The Consequence of Innovation is Change
Lately it seems everyone is reaching for that next innovation. It has become a universal panacea to every problem. Declining business in a changing market? Innovate. Climate change? Innovate. Ever increasing competition for your product and service? Innovate. Any challenging political, social or cultural problem? Innovate. Innovation seems to be the safe answer that everyone wants to give and everyone wants to hear. After all, innovation implies progress.
But are we really able to easily accept the consequences of innovation? Especially if that usually means that, if we want to innovate, we, ourselves, also have to change?
We resist change for quite a few reasons. There are political forces against innovation. Innovation can amend or even radically change power structures. People in charge may no longer be in charge and they will resist this change. People who have status may no longer have status. People who just don’t get the innovation might be afraid of it. Finally, there are strong economic forces; innovations require new investment. They may change or even remove a business model.
As much as corporations purport to be engines of innovation, in reality they seem more engineered to resist change. As vast systems of people and processes, it’s understandable why they might fight so hard to stay as they are. Organisations usually operate in an optimised niche. They’ve understood how their niche works and are maximising their success in that niche. Innovation, therefore, is supposed to optimise this. Not change it.
As Alice Rawsthorn notes in her excellent book on design, “Hello World”,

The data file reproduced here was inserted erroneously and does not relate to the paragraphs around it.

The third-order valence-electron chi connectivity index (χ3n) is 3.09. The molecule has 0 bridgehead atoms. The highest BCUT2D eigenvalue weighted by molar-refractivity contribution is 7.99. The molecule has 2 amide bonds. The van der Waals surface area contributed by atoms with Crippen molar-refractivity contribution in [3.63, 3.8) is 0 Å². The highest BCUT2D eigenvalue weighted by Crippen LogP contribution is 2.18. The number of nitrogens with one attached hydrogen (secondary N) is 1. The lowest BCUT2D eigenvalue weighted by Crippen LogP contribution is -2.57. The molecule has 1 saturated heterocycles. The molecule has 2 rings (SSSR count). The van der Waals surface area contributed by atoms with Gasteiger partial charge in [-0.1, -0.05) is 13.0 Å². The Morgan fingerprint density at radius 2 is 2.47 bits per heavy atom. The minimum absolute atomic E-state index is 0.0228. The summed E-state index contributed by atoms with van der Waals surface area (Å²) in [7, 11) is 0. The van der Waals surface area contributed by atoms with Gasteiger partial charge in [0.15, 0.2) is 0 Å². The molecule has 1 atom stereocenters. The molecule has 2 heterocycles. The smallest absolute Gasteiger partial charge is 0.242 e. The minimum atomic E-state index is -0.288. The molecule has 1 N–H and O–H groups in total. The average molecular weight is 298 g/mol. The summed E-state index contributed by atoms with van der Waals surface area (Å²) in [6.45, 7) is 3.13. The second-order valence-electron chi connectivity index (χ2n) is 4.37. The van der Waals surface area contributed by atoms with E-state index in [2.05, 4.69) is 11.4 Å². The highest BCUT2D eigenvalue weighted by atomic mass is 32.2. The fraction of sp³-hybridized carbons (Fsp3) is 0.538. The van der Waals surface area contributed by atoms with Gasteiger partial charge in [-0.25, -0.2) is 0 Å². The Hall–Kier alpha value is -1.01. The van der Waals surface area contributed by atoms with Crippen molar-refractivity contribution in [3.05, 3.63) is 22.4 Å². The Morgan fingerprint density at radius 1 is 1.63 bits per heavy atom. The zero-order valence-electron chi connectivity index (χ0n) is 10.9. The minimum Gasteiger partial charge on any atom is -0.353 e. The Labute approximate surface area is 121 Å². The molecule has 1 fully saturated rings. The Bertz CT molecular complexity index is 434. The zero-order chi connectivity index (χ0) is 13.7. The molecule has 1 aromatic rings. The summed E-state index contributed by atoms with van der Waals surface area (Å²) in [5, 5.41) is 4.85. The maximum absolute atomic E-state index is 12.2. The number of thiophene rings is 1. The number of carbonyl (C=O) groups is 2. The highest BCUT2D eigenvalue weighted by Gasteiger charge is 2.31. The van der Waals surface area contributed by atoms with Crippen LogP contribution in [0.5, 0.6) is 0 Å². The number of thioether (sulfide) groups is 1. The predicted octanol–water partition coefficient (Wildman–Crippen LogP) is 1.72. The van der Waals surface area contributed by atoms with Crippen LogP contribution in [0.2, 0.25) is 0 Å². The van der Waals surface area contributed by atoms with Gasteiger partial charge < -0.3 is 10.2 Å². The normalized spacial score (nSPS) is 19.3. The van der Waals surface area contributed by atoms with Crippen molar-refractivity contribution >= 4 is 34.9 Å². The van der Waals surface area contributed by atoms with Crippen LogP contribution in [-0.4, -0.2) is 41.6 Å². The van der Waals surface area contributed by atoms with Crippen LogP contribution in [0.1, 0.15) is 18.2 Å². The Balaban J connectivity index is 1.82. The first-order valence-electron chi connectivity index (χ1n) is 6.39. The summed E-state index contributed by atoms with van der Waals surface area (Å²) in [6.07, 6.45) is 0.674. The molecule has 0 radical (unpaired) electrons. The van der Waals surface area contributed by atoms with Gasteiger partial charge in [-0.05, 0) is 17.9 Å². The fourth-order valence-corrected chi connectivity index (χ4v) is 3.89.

“Most commercial design exercises are also subject to negotiation with members of other teams, such as marketing, finance, sales and engineering, who have a vested interest in the outcome but may have little enthusiasm, or understanding of, design. Typically each decision is critiqued by committee, which inevitably stacks the odds against originality or innovation. The outcome may be then submitted to consumer focus groups, thereby raising the odds again. The investment required to develop a new product, or to modify elements of an old one, can be so high that making the wrong choice can be costly, financially and reputationally. No wonder corporate design culture is often conservative, and so many products end up looking the same.” - Hello World
Even as individuals, without committees to fetter our ideas, we often resist change. When was the last time you did something outside your comfort zone? It could be something that disrupted your carefully balanced and efficient life Or took time to consider something outside your usual status quo. Either way, it doesn’t happen often.
Which is why true disruptive innovations appear to come from left field, from people and organisations with more freedom to push forward with ideas. Or it could be those less to lose from the change.